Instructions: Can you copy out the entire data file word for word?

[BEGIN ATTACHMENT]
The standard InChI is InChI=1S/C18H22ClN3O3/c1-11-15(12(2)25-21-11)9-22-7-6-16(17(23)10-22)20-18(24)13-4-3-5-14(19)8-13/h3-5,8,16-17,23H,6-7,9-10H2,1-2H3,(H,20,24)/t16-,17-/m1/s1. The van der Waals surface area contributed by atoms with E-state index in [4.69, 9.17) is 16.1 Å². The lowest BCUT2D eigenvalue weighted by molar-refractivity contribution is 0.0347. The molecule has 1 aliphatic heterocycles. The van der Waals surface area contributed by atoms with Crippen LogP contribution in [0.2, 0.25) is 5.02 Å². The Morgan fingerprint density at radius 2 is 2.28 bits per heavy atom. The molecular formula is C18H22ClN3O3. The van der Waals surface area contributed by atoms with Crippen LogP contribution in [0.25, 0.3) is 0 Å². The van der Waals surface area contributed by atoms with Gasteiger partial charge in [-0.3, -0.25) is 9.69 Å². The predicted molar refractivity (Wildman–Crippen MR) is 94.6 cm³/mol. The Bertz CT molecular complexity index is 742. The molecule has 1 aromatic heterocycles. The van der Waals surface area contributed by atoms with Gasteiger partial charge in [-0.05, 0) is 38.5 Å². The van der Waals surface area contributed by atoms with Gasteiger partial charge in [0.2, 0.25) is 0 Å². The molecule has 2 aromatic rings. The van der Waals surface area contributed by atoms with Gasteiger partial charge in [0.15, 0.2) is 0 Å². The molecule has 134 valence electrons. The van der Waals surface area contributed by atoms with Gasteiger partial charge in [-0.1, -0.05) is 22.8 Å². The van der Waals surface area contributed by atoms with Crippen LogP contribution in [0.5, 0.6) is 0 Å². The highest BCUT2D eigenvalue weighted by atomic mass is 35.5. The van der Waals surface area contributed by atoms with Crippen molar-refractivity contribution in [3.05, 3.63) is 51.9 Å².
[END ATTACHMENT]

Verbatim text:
The standard InChI is InChI=1S/C18H22ClN3O3/c1-11-15(12(2)25-21-11)9-22-7-6-16(17(23)10-22)20-18(24)13-4-3-5-14(19)8-13/h3-5,8,16-17,23H,6-7,9-10H2,1-2H3,(H,20,24)/t16-,17-/m1/s1. The van der Waals surface area contributed by atoms with E-state index in [4.69, 9.17) is 16.1 Å². The lowest BCUT2D eigenvalue weighted by molar-refractivity contribution is 0.0347. The molecule has 1 aliphatic heterocycles. The van der Waals surface area contributed by atoms with Crippen LogP contribution in [0.2, 0.25) is 5.02 Å². The Morgan fingerprint density at radius 2 is 2.28 bits per heavy atom. The molecular formula is C18H22ClN3O3. The van der Waals surface area contributed by atoms with Crippen LogP contribution in [0.25, 0.3) is 0 Å². The van der Waals surface area contributed by atoms with Gasteiger partial charge in [-0.3, -0.25) is 9.69 Å². The predicted molar refractivity (Wildman–Crippen MR) is 94.6 cm³/mol. The Bertz CT molecular complexity index is 742. The molecule has 1 aromatic heterocycles. The van der Waals surface area contributed by atoms with Gasteiger partial charge in [-0.05, 0) is 38.5 Å². The van der Waals surface area contributed by atoms with Gasteiger partial charge in [0.2, 0.25) is 0 Å². The molecule has 2 aromatic rings. The van der Waals surface area contributed by atoms with Gasteiger partial charge in [0.15, 0.2) is 0 Å². The molecule has 134 valence electrons. The van der Waals surface area contributed by atoms with Gasteiger partial charge in [-0.1, -0.05) is 22.8 Å². The van der Waals surface area contributed by atoms with Crippen LogP contribution in [0.5, 0.6) is 0 Å². The highest BCUT2D eigenvalue weighted by atomic mass is 35.5. The van der Waals surface area contributed by atoms with Crippen molar-refractivity contribution in [3.05, 3.63) is 51.9 Å².